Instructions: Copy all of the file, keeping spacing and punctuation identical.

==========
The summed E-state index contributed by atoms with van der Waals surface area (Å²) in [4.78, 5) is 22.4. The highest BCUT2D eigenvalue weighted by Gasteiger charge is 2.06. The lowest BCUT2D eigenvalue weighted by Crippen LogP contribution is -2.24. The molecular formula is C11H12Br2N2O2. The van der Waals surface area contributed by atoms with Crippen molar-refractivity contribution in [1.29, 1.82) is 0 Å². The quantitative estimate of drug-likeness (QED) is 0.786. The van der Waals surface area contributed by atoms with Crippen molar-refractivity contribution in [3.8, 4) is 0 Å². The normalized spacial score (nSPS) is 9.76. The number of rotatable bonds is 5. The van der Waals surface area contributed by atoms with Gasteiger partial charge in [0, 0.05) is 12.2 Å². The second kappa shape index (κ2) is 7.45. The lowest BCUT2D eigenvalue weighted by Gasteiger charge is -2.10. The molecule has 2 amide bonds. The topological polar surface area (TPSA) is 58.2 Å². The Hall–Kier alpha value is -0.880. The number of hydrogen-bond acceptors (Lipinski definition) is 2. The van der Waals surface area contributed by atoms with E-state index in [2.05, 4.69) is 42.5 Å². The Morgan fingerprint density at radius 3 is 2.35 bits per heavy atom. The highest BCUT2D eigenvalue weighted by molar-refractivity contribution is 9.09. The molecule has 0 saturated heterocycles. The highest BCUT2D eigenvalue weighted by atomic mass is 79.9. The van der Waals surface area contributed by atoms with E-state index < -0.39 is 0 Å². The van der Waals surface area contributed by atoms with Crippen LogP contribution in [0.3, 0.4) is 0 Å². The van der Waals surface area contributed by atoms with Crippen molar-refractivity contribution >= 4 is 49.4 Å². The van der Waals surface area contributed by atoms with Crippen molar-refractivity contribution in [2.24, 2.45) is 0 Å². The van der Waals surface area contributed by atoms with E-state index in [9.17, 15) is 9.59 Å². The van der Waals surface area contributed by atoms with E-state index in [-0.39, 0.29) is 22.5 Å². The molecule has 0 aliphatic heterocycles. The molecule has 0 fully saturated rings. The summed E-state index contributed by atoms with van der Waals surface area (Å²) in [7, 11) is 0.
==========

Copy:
The summed E-state index contributed by atoms with van der Waals surface area (Å²) in [4.78, 5) is 22.4. The highest BCUT2D eigenvalue weighted by Gasteiger charge is 2.06. The lowest BCUT2D eigenvalue weighted by Crippen LogP contribution is -2.24. The molecular formula is C11H12Br2N2O2. The van der Waals surface area contributed by atoms with Crippen molar-refractivity contribution in [1.29, 1.82) is 0 Å². The quantitative estimate of drug-likeness (QED) is 0.786. The van der Waals surface area contributed by atoms with Crippen molar-refractivity contribution in [3.8, 4) is 0 Å². The normalized spacial score (nSPS) is 9.76. The number of rotatable bonds is 5. The van der Waals surface area contributed by atoms with Gasteiger partial charge in [0, 0.05) is 12.2 Å². The second kappa shape index (κ2) is 7.45. The lowest BCUT2D eigenvalue weighted by Gasteiger charge is -2.10. The molecule has 2 amide bonds. The topological polar surface area (TPSA) is 58.2 Å². The Hall–Kier alpha value is -0.880. The number of hydrogen-bond acceptors (Lipinski definition) is 2. The van der Waals surface area contributed by atoms with E-state index in [2.05, 4.69) is 42.5 Å². The Morgan fingerprint density at radius 3 is 2.35 bits per heavy atom. The highest BCUT2D eigenvalue weighted by molar-refractivity contribution is 9.09. The molecule has 0 saturated heterocycles. The highest BCUT2D eigenvalue weighted by atomic mass is 79.9. The van der Waals surface area contributed by atoms with E-state index < -0.39 is 0 Å². The van der Waals surface area contributed by atoms with Crippen LogP contribution in [0.3, 0.4) is 0 Å². The van der Waals surface area contributed by atoms with Crippen molar-refractivity contribution >= 4 is 49.4 Å². The van der Waals surface area contributed by atoms with Crippen molar-refractivity contribution in [2.24, 2.45) is 0 Å². The van der Waals surface area contributed by atoms with E-state index in [9.17, 15) is 9.59 Å². The van der Waals surface area contributed by atoms with E-state index in [-0.39, 0.29) is 22.5 Å². The molecule has 0 aliphatic heterocycles. The molecule has 0 fully saturated rings. The summed E-state index contributed by atoms with van der Waals surface area (Å²) in [7, 11) is 0.